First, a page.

Family members take stand in Fraga murder trial's third dayWORTHINGTON — Josue Fraga fought tears of his own as he watched his daughter cry on the stand during testimony Friday in Nobles County District Court.
By: Justine Wettschreck, Worthington Daily Globe
WORTHINGTON — Josue Fraga fought tears of his own as he watched his daughter cry on the stand during testimony Friday in Nobles County District Court.
Fraga, accused of murdering his 2-year-old niece Samantha while sexually molesting her in March 2008, has been in the Nobles County Jail for more than a year. He is charged with first-degree murder and two counts of second-degree murder.
His daughter, who began to cry when asked how she felt about Samantha’s death, told the jury she did not remember ever seeing her father change Samantha’s diaper or bathe her, and said she was the one who gave the little girl a bath the evening before Samantha died.
During that bath, his daughter said Samantha complained that her bottom hurt, so she looked and didn’t see anything, she said.
“Do you know what happened to Samantha?” asked Minnesota Assistant Attorney General Bill Klumpp.
“No,” she replied quietly.
All four of Fraga’s children testified Friday, from the oldest son down to the littlest boy.
The oldest son told the jury he liked having Samantha and her brother live with their family and that all the siblings got along well.
When he woke up the morning of March 20, the oldest son saw that Samantha was not in her bed, he testified. When he realized his parents were also gone, he tried to call his father’s cell phone but didn’t get an answer.
“Were you worried?” asked Klumpp.
“After the call, yes,” the oldest son replied. “I thought something bad had happened.”
He explained to the jury that he had decided to send the other kids to school and stay home with the 3-year-old, but then police arrived and brought them all to the Prairie Justice Center.
He said he couldn’t remember if Samantha had bruises when he saw her the night before.
The oldest son was shocked, he said, when authorities told him Samantha was dead.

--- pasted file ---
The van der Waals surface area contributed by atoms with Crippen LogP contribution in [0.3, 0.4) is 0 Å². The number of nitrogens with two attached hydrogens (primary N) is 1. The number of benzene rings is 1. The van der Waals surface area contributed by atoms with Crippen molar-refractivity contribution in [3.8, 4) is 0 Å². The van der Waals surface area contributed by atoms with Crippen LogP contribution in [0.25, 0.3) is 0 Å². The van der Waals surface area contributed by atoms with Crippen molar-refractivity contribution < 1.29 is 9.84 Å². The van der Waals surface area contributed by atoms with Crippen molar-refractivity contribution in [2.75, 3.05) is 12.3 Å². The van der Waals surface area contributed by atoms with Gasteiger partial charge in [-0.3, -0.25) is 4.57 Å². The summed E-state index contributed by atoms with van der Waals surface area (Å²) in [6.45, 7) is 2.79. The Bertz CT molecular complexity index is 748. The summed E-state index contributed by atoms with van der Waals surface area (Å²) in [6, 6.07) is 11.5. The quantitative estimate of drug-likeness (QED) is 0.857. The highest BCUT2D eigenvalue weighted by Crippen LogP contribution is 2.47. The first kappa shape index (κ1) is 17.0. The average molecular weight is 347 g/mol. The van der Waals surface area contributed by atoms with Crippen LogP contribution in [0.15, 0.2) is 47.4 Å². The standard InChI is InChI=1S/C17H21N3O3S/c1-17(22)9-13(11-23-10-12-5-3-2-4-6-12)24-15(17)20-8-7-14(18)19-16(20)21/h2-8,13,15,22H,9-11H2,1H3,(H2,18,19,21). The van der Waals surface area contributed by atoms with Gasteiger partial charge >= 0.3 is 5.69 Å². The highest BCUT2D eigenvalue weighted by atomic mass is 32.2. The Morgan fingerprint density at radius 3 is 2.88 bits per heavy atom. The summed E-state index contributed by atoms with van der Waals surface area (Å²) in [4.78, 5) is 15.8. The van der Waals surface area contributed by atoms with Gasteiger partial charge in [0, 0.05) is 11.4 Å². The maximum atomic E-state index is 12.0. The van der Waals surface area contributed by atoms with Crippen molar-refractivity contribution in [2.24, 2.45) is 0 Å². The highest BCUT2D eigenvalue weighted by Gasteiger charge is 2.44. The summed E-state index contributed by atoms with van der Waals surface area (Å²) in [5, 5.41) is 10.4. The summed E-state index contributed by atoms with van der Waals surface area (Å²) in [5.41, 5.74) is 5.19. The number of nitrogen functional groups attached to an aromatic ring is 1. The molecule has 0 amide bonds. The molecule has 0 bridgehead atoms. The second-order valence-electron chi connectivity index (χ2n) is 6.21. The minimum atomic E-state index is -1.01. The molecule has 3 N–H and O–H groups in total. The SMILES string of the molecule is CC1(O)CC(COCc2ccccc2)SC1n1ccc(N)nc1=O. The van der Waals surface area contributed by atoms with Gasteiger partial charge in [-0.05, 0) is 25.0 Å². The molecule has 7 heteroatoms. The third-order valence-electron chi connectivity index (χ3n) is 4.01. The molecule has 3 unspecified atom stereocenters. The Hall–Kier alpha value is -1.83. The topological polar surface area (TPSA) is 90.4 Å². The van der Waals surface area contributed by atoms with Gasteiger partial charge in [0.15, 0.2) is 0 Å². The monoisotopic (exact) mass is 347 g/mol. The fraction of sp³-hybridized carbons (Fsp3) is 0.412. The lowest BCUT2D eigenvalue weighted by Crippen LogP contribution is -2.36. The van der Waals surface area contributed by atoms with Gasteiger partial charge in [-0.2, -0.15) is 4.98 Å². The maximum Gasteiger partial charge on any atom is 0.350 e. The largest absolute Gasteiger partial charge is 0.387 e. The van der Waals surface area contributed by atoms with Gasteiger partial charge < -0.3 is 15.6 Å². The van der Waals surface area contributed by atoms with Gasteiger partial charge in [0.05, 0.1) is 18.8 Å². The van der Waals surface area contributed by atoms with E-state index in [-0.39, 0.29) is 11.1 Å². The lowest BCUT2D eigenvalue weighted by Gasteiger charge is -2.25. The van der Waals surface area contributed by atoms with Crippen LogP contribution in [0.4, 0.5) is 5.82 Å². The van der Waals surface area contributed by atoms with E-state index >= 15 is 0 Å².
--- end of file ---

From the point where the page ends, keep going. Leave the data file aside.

The oldest son admitted his father called him later, after he and his siblings had been brought to a foster home, and asked him to tell authorities he had seen Samantha’s brother jump on her.
“Did you see him jump on her?” Klumpp asked.
“No,” the oldest son replied.
The oldest son did call authorities and say he had seen something, but later admitted his father had asked him to make that statement. When asked why he had gone along with his father’s story, the oldest son said, “I trust my dad to tell me the truth.”
“How do you feel about having to come and testify at his trial?” Klumpp asked.
“I’m not sure,” the oldest son replied.
Both Fraga’s oldest son and daughter easily pointed out their father when asked if they saw him in the court room, but his second-eldest son said he didn’t see him.
The youngest boy simply shrugged his little shoulders when asked if he knew what had happened to Samantha.
Testimony was also heard from Fraga’s wife, Marisela, with the aid of an interpreter.
She thought they had received $700 to $800 per month in aid for the care of her brother-in-law’s children after they were placed in the home by family services. When asked if Fraga was close to any of his family members, Marisela said he was not close to any of them.
The children all got along well, but she said Samantha and her brother would argue and fight almost every day. Marisela was in the process of trying to toilet train Samantha, she said, but a diaper was still put on the child at night sometimes — either by herself or, if she was not home, by her daughter. Her husband, she stated, did not change diapers.
After being picked up from work around 2:30 a.m. by her husband, Marisela said she did, at one point, stop in the hallway of their mobile home and look in on the kids, who were all sleeping.
They went to bed, but her husband woke her up later and said something had happened to Samantha. Her husband, she said, was carrying the little girl up the hallway.
“What did you do?” Klumpp asked.
“I took the kid, hugged her, embraced her, gave her a kiss,” she said through an interpreter.
“What was her body temperature?” Klumpp asked.
“I don’t know,” she replied.
Marisela explained that she put the child on her bed, slid her pants down a little and put a diaper on the little girl, then pulled the pants back up without ever taking them off completely.
“What did her bottom look like?” Klumpp asked.
“I didn’t check her out,” she answered.
Marisela said Samantha’s eyes were open and not blinking, and she wasn’t making any noise.
“Was she breathing?” Klumpp asked.
“I don’t know,” she replied.
“Can you, of your own knowledge, tell us how Samantha got hurt so badly she died,” Klumpp asked.
“No, I don’t know,” Marisela said.
She acknowledged she had started court proceedings to get her children, who are still in foster care, back home. She hasn’t spoken to her husband in a month, she said. When he was first jailed, she visited twice a week and spoke to him on the phone every day.
“Is there a reason you haven’t spoken to him for a month?” asked defense attorney Cecil Naatz.
“They advised me that if I want my kids back, that was best,” she said. “To stop talking to my husband.”
Testimony continues Monday.